8
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While I was writing this I had some thoughts and questions going through my head about if I was doing this in a good manner. For instance, is it good to use a StringTokenizer to loop through the words in the line I copied from the Scanner's input?

Write a method named coinFlip that accepts as its parameter a Scanner for an input file. Assume that the input file data represents results of sets of coin flips that are either heads (H) or tails (T) in either upper or lower case, separated by at least one space. Your method should consider each line to be a separate set of coin flips and should output to the console the number of heads and the percentage of heads in that line, rounded to the nearest tenth. If this percentage is more than 50%, you should print a "You win" message.

public static void coinFlip(Scanner input) {
    
    int countHeads = 0;
    int countTails = 0;
    double count = 0.0;
    double ratio = 0.0;
    String line = "";
    
    while(input.hasNextLine()) {
        countHeads = 0;
        countTails = 0;

        line = input.nextLine();
        StringTokenizer lineTokens = new StringTokenizer(line);
        while (lineTokens.hasMoreTokens()) {
            String token = lineTokens.nextToken();
            if (token.toLowerCase().equals("h")) {
                countHeads++;
            } else {
                countTails++;
            }
        }

        count = countTails + countHeads;

        ratio = Math.abs(1 - (countTails/count)) * 100;

        System.out.printf(countHeads + " heads (%1.1f%%)\n", ratio);

        if (countHeads > countTails) {
            System.out.println("You win!\n");
        }
        else {
            System.out.println();
        }
    }
}
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  • \$\begingroup\$ Would string.split() be better? This would give you the total as the array length and you would only have to increment one counter. \$\endgroup\$ – Brian from state farm Dec 4 '15 at 20:17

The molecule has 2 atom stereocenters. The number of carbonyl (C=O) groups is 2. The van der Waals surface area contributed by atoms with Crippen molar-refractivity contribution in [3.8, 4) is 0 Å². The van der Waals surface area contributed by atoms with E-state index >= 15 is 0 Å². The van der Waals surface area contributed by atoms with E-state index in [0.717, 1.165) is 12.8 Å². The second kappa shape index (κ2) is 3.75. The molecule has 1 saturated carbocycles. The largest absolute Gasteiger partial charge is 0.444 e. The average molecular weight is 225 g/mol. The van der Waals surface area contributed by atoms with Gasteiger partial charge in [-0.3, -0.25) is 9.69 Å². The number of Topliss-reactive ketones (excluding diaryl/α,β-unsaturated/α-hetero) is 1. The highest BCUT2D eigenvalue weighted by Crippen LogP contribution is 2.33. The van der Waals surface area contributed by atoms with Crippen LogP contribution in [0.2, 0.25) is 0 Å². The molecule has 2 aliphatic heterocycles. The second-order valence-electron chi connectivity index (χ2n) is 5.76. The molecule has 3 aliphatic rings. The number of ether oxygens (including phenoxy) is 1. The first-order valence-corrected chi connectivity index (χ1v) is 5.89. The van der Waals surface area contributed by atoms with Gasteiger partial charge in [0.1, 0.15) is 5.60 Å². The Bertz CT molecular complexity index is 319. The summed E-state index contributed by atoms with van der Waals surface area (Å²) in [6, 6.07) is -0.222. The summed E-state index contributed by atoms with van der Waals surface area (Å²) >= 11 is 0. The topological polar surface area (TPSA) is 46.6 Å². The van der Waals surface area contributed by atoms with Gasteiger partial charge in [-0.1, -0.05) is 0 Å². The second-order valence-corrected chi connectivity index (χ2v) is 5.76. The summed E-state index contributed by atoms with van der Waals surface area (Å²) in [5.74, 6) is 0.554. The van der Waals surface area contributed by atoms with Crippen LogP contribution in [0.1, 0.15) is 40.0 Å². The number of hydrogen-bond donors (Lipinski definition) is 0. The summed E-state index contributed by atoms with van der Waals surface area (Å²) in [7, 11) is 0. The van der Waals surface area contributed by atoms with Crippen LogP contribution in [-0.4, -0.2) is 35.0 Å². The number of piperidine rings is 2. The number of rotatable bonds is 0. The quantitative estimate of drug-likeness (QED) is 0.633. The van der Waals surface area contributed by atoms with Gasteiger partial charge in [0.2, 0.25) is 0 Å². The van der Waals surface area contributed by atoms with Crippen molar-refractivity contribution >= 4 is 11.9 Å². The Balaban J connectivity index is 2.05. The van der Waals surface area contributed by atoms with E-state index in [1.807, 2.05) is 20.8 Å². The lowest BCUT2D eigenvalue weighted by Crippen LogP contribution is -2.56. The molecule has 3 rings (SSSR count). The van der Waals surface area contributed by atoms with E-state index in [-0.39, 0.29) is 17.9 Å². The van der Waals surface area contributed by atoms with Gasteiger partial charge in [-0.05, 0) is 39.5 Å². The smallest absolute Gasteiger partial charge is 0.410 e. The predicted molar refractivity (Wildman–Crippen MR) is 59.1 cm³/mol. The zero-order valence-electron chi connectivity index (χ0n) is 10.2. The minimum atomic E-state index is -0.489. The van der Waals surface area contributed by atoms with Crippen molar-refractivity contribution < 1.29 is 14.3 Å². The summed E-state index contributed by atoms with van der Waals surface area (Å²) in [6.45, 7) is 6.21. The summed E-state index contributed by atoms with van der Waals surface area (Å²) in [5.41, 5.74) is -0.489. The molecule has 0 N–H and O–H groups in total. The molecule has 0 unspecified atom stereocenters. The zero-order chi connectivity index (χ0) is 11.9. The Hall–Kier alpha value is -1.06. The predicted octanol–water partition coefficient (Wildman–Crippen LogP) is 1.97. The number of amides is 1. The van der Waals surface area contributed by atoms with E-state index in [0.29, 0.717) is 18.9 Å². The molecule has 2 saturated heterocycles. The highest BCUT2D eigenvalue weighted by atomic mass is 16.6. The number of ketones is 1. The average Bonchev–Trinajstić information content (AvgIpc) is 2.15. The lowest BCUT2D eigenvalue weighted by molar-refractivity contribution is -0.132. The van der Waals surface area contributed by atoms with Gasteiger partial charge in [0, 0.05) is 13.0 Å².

• \$\begingroup\$ @Brianfromstatefarm I don't recommend String.split() because its behaviour is tricky. \$\endgroup\$ – 200_success Dec 4 '15 at 20:35
5
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The biggest simple improvement you could make would be to declare your variables in a more limited scope. As you have written it, I cannot easily tell whether the statistics are cumulative, or each line is being treated as an independent problem.

count being a double is weird; it should be an int.

I suggest calling .toLowerCase() once per line instead of once per word.

It's probably worthwhile to do an extra simple check to ensure that every word that is not an "H" is a "T".

The calculation for ratio is more complicated than it needs to be.

You aren't using printf() effectively — the whole point of printf() is to take advantage of the format string rather than concatenation.

public static void coinFlip(Scanner input) {
    while (input.hasNextLine()) {
        int heads = 0, tails = 0;

        StringTokenizer tokens =
            new StringTokenizer(input.nextLine().toLowerCase());
        while (tokens.hasMoreTokens()) {
            String token = tokens.nextToken();
            if ("h".equals(token)) {
                heads++;
            } else if ("t".equals(token)) {
                tails++;
            }
        }